chili, handmade tortillas
so lovely, spicy
El Rancho Tapatio
144 Burt Road
Lexington, KY 40503
Well done Barb! The people of central Kentucky are passionate about Mexican cuisine. Send a haiku about your favorite local Mexican restaurant to firstname.lastname@example.org— we can’t wait to see your submissions!
Don’t forget that tonight is Gallery Hop from 5-8 pm in downtown Lexington!
Get out, and see art! For more information on Gallery Hop, visit the LexArts website. Need a ride? Check out the Colt Trolley schedule.
Do you love to eat out? Do you love to write Haiku poetry? Why not combine the two?!?!? Diana, inspired after visiting Sugano Japanese Restaurant in Lexington, decided to write a haiku about her experience there:
Hidden treasure found
Cool springtime, rice transcendent
I am transported
Sugano Japanese Restaurant
1533 Eastland Pkwy # 7
Lexington, KY 40505-2928
Tel. (859) 294-4464
We hope you will haiku too! Here’s how:
1. Pick your favorite local restaurant
2. Write a haiku about it. The rules are that the whole poem must equal seventeen syllables. While there are several formats, I think that the simplest format for English speakers is the 5-7-5. Andrew from Lexington has already submitted a haiku that will surely be renowned for it’s exemplary use of the 5-7-5. Read on:
Server has asbestos hands
1030 S Broadway # 1050, Lexington, Tel. (859) 281-5171
295 West New Circle Road, Lexington, Tel. (859) 299-8299
3. Submit your poem to email@example.com and we’ll post our favorites!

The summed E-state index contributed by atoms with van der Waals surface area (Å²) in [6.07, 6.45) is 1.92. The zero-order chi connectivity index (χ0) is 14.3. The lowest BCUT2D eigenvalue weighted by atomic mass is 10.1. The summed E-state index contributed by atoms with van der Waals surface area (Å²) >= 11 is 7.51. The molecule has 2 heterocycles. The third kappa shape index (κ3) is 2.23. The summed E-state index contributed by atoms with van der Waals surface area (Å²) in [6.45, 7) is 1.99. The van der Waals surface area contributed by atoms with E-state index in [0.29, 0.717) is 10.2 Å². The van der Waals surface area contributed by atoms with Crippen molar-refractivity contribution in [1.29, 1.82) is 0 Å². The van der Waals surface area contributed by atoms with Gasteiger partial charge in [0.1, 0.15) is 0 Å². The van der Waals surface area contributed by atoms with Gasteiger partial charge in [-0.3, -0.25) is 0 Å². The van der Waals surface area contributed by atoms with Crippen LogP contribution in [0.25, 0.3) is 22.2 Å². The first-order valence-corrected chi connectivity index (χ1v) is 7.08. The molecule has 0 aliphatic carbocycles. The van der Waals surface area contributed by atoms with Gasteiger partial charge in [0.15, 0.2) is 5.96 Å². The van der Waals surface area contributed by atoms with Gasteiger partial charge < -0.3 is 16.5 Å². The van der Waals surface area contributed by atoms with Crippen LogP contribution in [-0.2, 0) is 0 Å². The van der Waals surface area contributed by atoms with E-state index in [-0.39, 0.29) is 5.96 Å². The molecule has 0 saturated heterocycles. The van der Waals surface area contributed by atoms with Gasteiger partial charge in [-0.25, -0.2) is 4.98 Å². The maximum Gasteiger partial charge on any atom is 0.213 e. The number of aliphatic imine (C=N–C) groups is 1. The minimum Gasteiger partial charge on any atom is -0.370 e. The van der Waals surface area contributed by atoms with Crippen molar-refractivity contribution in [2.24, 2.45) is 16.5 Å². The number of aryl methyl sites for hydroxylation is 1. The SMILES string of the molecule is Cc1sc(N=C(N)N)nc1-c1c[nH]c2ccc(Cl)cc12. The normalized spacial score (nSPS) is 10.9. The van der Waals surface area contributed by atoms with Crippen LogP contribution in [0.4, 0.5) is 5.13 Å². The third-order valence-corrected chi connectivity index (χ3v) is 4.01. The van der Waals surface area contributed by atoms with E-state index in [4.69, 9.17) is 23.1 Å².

Check back soon for our first submissions!
-Diana & Katherine
Have you seen the Gain laundry detergent commercial where the narrator uses the word “gooder”? If not, take a look:
It definitely caught my attention! Thoughts?
My great auntie Marge is the most proper person I know. She’s 89 years old and still fires off thank you notes like an M16. Her talents however, extend to an even more impressive act of courtesy: the “bread & butter” call.
The “bread & butter” call is made to your friends or acquaintances in advance of sending a thank you note. You may do this:
- After you have spent a pleasant afternoon or evening in someone’s company.
- After receiving a gift
- After being taken out for a meal
This is my grandmother spending a pleasant evening in someone’s company. I expect her “bread and butter” call came a day or so later in order to allow her hosts a proper recovery period from their most excellent party. So civilized!
I think the “bread & butter” can also be shared by email, or even a buttery text message. If you do butter the bread by either of these methods, you still have to send a written thank you. Auntie Marge would!
Want an impressive and simple cocktail? Pappy Van Winkle bourbon on the rocks. Pure bliss.
Check out these awesome whiskey rocks available at 21c hotel and museum gift shop in Louisville, KY.
“Some drinks don’t need diluting.”—Thea Mehl